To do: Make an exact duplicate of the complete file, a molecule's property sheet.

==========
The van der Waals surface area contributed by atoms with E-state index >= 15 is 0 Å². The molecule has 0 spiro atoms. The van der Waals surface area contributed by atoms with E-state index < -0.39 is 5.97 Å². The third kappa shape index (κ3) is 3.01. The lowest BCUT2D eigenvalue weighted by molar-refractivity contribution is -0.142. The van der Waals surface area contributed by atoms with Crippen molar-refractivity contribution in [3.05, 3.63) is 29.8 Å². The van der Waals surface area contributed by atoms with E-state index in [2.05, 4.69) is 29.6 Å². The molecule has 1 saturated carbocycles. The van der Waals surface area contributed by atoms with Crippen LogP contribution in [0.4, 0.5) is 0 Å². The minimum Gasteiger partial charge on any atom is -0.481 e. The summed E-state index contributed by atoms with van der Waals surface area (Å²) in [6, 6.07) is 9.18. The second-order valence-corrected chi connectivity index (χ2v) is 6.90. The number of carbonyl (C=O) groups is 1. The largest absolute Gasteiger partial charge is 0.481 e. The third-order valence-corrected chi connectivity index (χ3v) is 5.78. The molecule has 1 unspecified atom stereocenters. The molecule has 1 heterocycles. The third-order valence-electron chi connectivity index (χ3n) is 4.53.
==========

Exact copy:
The van der Waals surface area contributed by atoms with E-state index >= 15 is 0 Å². The molecule has 0 spiro atoms. The van der Waals surface area contributed by atoms with E-state index < -0.39 is 5.97 Å². The third kappa shape index (κ3) is 3.01. The lowest BCUT2D eigenvalue weighted by molar-refractivity contribution is -0.142. The van der Waals surface area contributed by atoms with Crippen molar-refractivity contribution in [3.05, 3.63) is 29.8 Å². The van der Waals surface area contributed by atoms with E-state index in [2.05, 4.69) is 29.6 Å². The molecule has 1 saturated carbocycles. The van der Waals surface area contributed by atoms with Crippen LogP contribution in [0.4, 0.5) is 0 Å². The minimum Gasteiger partial charge on any atom is -0.481 e. The summed E-state index contributed by atoms with van der Waals surface area (Å²) in [6, 6.07) is 9.18. The second-order valence-corrected chi connectivity index (χ2v) is 6.90. The number of carbonyl (C=O) groups is 1. The largest absolute Gasteiger partial charge is 0.481 e. The third-order valence-corrected chi connectivity index (χ3v) is 5.78. The molecule has 1 unspecified atom stereocenters. The molecule has 1 heterocycles. The third-order valence-electron chi connectivity index (χ3n) is 4.53.